The Supreme Court seemed ready Wednesday to block a California law that would require euthanizing downed livestock at federally inspected slaughterhouses to keep the meat out of the nation's food system. The court heard an appeal from the National Meat Association, which wants a 2009 California state law blocked from going into effect.
California barred the purchase, sale and butchering of animals that can't walk and required slaughterhouses under the threat of fines and jail time to immediately kill nonambulatory animals.
But justices said that encroached on federal laws that don't require immediate euthanizing.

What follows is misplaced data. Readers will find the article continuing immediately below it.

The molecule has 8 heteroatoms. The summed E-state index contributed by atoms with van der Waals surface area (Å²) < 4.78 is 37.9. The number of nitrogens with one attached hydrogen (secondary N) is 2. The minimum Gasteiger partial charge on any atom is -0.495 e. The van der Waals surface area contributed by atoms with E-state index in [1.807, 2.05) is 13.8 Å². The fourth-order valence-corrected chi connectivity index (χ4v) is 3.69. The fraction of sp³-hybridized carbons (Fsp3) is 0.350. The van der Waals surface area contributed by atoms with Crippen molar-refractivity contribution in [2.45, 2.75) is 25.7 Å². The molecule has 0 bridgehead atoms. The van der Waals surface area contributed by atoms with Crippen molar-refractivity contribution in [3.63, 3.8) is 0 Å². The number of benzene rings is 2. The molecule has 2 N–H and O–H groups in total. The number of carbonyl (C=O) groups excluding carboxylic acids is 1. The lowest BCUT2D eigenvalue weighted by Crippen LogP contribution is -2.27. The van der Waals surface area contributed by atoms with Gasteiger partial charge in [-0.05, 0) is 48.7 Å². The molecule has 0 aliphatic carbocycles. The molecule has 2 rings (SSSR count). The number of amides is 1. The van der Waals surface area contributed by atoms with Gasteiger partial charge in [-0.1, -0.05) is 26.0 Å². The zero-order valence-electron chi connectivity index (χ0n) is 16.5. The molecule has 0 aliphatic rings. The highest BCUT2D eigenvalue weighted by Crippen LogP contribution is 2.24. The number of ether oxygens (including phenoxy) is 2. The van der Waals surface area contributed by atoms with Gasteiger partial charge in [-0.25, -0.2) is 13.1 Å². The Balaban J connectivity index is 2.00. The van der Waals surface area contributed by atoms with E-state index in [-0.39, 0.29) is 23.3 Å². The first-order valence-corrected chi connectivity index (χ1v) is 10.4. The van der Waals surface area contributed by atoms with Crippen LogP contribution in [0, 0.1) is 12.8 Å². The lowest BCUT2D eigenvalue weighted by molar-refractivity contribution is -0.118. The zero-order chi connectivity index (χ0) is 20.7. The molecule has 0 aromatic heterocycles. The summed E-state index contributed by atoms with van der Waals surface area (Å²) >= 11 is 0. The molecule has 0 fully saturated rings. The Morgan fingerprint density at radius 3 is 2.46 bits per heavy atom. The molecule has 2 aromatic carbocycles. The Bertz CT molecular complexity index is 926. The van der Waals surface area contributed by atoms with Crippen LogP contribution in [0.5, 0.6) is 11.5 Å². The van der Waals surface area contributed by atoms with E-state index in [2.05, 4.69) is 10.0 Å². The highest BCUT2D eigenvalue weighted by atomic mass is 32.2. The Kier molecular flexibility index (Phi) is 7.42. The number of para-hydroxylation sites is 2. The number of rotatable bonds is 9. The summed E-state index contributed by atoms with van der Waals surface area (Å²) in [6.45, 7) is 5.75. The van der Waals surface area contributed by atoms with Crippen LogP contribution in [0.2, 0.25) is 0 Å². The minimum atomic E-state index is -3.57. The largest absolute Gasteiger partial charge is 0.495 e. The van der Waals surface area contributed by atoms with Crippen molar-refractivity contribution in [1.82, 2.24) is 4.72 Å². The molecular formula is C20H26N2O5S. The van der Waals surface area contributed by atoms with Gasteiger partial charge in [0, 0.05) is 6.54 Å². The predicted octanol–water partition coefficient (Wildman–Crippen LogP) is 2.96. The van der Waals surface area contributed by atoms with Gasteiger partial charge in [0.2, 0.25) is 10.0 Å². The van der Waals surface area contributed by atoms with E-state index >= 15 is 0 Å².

Under California law, the ban on buying, selling and slaughter of "downer" cattle also extends to pigs, sheep and goats.
Pork producers sued to stop the law, saying the new law interfered with federal laws that require inspections of downed livestock before determining whether they can be used for meat.
A federal judge agreed and blocked the law, but the 9th U.S. Circuit Court of Appeals threw out the hold.
The justices seemed ready to overturn that ruling.
The Federal Meat Inspection Act allows a federal meat inspector to examine and then determine whether a downed animal is fit to be slaughtered for meat. It also says states cannot add requirements "in addition to or different than" its requirements.
The justices are expected to rule soon.
Reprinted in part from Associated Press